Reprieve on increase to probate fees?

By Wilkin Chapman LLP | Posted: 3 May 2017

On Wednesday 19 April, the government’s controversial plans to increase Probate fees dramatically (from the current flat rate fee of £155 for solicitor applications or £215 for personal applications by executors, to as much as £20,000 for estates worth over £2million) cleared a further hurdle in Parliament, when the draft Non-Contentious Probate Fees Order 2017 was passed by the Second Delegated Legislation Committee. 

The draft Order faced opposition in committee, with Yasmin Qureshi MP citing a Royal London Freedom of Information request that revealed the Ministry of Justice (MOJ) could provide no evidence that higher value estates cost the Probate Registry any more to process than estates of modest value to justify charging a vastly increased fee to issue a grant of probate in those cases. In speaking against the measure, she referred to the proposed fee structure as a ‘form of taxation by the back door’ adding, ‘We need probate fees that are clear and fair, and that do not treat grieving families as cash cows for the Government.’ 

The proposals have previously been criticised by the House of Commons Joint Committee on Statutory Instruments, which expressed concern that the MOJ was exceeding the powers granted to it in the Anti-social Behaviour, Crime and Policing Act 2014 by seeking to raise fees in this way. This view is supported by public law expert, barrister Richard Drabble QC, who has stated that ‘the proposed order would be outside the powers of the enabling act.’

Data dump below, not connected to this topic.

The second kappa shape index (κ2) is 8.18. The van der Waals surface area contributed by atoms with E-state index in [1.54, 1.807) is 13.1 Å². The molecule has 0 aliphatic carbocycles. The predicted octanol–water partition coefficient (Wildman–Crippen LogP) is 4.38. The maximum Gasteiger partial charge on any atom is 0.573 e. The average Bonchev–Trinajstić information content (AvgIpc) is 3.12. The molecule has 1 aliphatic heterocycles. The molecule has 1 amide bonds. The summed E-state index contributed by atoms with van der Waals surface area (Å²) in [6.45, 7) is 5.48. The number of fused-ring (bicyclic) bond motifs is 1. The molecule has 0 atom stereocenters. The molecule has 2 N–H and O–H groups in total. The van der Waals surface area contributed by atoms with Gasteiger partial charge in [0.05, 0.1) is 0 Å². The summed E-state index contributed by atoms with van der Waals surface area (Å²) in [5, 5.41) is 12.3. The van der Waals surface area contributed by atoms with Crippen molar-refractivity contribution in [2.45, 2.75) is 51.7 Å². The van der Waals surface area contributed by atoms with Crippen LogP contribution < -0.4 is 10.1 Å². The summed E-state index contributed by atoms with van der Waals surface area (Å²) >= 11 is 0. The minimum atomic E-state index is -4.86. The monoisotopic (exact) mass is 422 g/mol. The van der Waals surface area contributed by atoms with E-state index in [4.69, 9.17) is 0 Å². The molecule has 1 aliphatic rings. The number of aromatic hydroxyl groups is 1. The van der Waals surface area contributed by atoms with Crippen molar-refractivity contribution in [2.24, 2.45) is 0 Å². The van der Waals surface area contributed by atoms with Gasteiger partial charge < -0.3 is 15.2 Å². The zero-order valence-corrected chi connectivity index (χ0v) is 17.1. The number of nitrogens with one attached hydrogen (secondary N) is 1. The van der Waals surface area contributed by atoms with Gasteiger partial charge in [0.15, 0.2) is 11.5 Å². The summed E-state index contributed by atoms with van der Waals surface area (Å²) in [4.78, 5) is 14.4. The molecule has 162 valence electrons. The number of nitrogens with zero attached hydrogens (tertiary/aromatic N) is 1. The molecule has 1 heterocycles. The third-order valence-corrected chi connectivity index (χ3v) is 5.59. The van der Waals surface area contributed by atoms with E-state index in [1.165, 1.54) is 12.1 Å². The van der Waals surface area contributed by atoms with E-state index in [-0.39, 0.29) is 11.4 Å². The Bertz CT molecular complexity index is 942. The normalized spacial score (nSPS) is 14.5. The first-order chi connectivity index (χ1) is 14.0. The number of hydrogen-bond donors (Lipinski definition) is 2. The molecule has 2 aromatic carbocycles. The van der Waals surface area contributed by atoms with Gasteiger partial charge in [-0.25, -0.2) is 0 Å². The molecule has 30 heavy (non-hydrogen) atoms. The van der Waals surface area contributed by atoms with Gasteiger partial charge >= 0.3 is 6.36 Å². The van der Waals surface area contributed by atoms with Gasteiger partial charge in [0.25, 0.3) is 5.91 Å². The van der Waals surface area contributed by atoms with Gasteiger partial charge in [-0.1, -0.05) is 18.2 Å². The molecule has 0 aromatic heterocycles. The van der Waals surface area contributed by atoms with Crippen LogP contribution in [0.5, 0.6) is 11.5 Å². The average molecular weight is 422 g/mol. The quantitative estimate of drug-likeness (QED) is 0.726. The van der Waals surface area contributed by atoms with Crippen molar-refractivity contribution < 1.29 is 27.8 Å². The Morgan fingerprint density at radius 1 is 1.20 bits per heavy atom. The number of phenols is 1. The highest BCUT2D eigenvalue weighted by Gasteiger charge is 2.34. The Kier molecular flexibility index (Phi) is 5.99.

The BBC is now reporting (Friday 21 April) that the plans will be dropped by the Ministry of Justice due to lack of Parliamentary time before the forthcoming General Election, so it appears that the increased fees which had been due to take effect some time in May will not now be introduced in the immediate future after all. 

However, it remains unclear, if the Conservatives form the next government, whether the plans will be resurrected following the election.

Written by Alison Elwess of Wilkin Chapman Solicitors

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